A Poem, and Opening Thoughts

I love this poem, and am currently memorizing it:

All That is Gold Does Not Glitter
by J. R. R. Tolkien

All that is gold does not glitter,
Not all those who wander are lost;
The old that is strong does not wither,
Deep roots are not reached by the frost.

From the ashes a fire shall be woken,
A light from the shadows shall spring;
Renewed shall be blade that was broken,
The crownless again shall be king.


So many thoughts about this little poem, but only time for two right now. First, it holds the hope of something better. Isn’t that the beautiful thing about poetry? Instead of an essay or a book to cheer others, only a handful of words, but the perfect words. Short enough to be memorized, and thus, always available when needed. Life has not been easy recently, it’s been very hard. Those two verses embody the hope I have, despite the fact that no one else believes in us. (And I’m not talking about hope in the government or some other person, I mean the hope that comes from God, and the hope that comes internally from small steps taken in the right direction.)

Second, this is what I want to give my children: deep roots and hope; wisdom and virtue, rooted in God. I want to show them they are never alone, to help them find faith in God. We are learning math and spelling, of course, but the main thing in our home and school is to grow as persons. To nourish the imagination and the soul, while training the will. I’ve been loving the Circe podcasts I’ve been able to listen too, and I keep thinking of truth, beauty, and virtue. On one of the lectures the speaker notes that “knowledge with power” is terrifying, instead we should pursue “wisdom with virtue”. The first stanza of the poem requires wisdom and virtue, mere knowledge and power are not enough. Self-doubt will rise, and no one is perfect, we all fail. But wisdom and virtue are rooted outside of self, springing from the love of God.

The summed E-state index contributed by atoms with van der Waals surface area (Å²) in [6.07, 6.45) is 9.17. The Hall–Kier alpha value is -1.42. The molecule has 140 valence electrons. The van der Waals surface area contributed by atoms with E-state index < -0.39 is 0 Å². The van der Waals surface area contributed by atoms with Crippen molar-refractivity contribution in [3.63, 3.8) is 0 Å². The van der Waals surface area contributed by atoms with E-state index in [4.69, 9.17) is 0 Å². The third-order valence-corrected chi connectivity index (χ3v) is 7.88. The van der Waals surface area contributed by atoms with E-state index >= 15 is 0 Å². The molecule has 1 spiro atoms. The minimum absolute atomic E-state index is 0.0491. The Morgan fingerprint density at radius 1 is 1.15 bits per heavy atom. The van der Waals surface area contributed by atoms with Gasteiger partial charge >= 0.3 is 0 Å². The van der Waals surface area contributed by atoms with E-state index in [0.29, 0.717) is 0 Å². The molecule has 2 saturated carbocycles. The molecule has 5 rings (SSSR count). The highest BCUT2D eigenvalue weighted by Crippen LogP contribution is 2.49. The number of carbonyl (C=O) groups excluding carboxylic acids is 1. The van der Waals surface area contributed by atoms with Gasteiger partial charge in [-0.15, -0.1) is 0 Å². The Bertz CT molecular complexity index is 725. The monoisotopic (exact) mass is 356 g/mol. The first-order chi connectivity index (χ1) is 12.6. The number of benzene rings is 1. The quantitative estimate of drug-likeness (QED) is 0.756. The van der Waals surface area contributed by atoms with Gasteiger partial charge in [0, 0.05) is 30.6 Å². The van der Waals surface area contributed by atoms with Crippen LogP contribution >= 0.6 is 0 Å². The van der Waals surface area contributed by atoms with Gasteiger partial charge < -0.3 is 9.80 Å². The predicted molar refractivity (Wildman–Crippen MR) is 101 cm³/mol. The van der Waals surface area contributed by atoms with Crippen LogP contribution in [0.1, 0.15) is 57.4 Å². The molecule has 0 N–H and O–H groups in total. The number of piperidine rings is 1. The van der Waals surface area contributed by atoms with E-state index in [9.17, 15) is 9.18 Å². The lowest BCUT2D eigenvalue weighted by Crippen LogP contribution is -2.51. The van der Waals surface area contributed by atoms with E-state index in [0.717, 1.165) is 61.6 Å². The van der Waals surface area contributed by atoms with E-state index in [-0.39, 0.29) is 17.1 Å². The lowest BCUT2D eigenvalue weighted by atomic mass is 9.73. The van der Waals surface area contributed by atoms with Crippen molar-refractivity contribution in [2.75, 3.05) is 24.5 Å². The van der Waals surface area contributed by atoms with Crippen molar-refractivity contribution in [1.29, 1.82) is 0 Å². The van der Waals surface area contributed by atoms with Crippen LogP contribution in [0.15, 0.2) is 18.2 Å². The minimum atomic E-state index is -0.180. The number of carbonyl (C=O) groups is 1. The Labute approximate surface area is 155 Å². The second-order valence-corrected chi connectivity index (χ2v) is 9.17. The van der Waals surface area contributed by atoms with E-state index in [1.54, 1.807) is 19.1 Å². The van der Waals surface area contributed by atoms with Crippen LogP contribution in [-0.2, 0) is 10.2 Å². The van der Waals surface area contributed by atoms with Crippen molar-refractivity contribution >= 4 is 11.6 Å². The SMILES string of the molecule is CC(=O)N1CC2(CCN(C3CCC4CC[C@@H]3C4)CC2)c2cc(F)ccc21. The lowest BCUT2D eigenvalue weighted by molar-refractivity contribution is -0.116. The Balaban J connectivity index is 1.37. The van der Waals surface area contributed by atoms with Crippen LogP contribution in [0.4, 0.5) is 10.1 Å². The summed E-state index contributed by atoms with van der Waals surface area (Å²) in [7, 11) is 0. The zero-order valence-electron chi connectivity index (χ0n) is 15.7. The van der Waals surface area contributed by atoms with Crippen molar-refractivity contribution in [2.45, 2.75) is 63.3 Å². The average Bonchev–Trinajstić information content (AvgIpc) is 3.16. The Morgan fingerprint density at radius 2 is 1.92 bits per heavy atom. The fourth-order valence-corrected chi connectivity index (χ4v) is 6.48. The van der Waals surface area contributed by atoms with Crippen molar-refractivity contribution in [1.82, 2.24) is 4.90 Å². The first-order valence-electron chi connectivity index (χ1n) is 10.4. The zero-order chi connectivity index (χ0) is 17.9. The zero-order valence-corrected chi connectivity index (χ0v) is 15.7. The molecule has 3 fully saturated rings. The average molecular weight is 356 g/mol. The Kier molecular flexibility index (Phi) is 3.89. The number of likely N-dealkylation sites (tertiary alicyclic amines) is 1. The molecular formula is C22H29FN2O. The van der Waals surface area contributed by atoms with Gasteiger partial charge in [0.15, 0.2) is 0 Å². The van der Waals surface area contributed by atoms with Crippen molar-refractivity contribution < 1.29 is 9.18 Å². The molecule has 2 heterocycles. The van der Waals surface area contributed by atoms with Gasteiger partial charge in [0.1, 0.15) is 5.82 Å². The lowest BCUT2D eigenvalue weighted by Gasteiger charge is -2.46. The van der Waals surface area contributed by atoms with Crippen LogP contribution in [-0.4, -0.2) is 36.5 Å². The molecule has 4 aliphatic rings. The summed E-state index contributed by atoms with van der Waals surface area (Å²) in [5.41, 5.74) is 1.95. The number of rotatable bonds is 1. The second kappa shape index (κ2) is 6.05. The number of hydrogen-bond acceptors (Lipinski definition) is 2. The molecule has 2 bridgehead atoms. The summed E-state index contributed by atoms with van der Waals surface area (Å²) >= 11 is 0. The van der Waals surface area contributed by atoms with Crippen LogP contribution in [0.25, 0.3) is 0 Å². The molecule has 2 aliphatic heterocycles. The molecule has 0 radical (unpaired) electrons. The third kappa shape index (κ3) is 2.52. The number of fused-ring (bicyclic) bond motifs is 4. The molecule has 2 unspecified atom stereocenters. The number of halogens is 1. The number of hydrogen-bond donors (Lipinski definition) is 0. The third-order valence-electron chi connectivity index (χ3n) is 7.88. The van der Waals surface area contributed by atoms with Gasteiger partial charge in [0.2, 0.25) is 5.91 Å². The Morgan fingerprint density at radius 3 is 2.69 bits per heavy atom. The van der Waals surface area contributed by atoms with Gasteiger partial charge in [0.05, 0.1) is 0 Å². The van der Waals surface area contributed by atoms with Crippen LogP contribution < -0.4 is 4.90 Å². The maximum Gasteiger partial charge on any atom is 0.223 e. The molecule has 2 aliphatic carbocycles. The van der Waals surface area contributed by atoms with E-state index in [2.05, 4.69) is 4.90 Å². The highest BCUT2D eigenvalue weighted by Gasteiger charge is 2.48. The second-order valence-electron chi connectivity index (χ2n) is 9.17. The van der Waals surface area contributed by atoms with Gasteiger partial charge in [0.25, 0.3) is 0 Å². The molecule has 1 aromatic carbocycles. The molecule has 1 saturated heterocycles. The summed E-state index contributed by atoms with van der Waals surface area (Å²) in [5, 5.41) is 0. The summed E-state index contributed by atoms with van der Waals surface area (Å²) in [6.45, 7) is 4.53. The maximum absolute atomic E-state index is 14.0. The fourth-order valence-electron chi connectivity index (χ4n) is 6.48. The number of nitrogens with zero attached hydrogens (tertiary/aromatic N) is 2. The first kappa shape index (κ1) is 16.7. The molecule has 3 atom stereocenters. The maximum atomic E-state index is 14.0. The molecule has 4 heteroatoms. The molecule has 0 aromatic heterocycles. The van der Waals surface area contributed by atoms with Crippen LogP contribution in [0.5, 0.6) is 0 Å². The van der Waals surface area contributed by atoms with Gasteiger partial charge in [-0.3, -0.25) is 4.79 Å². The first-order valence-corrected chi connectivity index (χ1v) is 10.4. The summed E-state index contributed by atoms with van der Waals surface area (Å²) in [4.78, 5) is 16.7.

So this might not be a very practical homeschooling blog, and it might be move musings than plans, more philosophical than practical. I’m not promising to make sense, or to answer my own questions. But this is the start of a new journey for us, and a new direction. The time is right.

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